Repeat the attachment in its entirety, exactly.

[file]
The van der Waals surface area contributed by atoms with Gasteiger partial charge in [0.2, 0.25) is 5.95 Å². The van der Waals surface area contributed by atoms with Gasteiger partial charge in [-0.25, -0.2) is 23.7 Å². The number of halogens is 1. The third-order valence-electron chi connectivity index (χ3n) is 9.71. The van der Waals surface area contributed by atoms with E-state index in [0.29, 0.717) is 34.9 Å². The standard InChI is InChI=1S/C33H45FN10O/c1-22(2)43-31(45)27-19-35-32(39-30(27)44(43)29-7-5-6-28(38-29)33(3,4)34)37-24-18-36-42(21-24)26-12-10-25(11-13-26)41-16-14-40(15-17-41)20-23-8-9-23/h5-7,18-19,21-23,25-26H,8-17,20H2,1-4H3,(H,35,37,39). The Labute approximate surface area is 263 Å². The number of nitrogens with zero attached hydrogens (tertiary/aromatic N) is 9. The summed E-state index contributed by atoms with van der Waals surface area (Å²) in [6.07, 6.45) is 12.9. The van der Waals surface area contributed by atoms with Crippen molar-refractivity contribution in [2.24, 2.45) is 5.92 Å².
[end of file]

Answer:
The van der Waals surface area contributed by atoms with Gasteiger partial charge in [0.2, 0.25) is 5.95 Å². The van der Waals surface area contributed by atoms with Gasteiger partial charge in [-0.25, -0.2) is 23.7 Å². The number of halogens is 1. The third-order valence-electron chi connectivity index (χ3n) is 9.71. The van der Waals surface area contributed by atoms with E-state index in [0.29, 0.717) is 34.9 Å². The standard InChI is InChI=1S/C33H45FN10O/c1-22(2)43-31(45)27-19-35-32(39-30(27)44(43)29-7-5-6-28(38-29)33(3,4)34)37-24-18-36-42(21-24)26-12-10-25(11-13-26)41-16-14-40(15-17-41)20-23-8-9-23/h5-7,18-19,21-23,25-26H,8-17,20H2,1-4H3,(H,35,37,39). The Labute approximate surface area is 263 Å². The number of nitrogens with zero attached hydrogens (tertiary/aromatic N) is 9. The summed E-state index contributed by atoms with van der Waals surface area (Å²) in [6.07, 6.45) is 12.9. The van der Waals surface area contributed by atoms with Crippen molar-refractivity contribution in [2.24, 2.45) is 5.92 Å².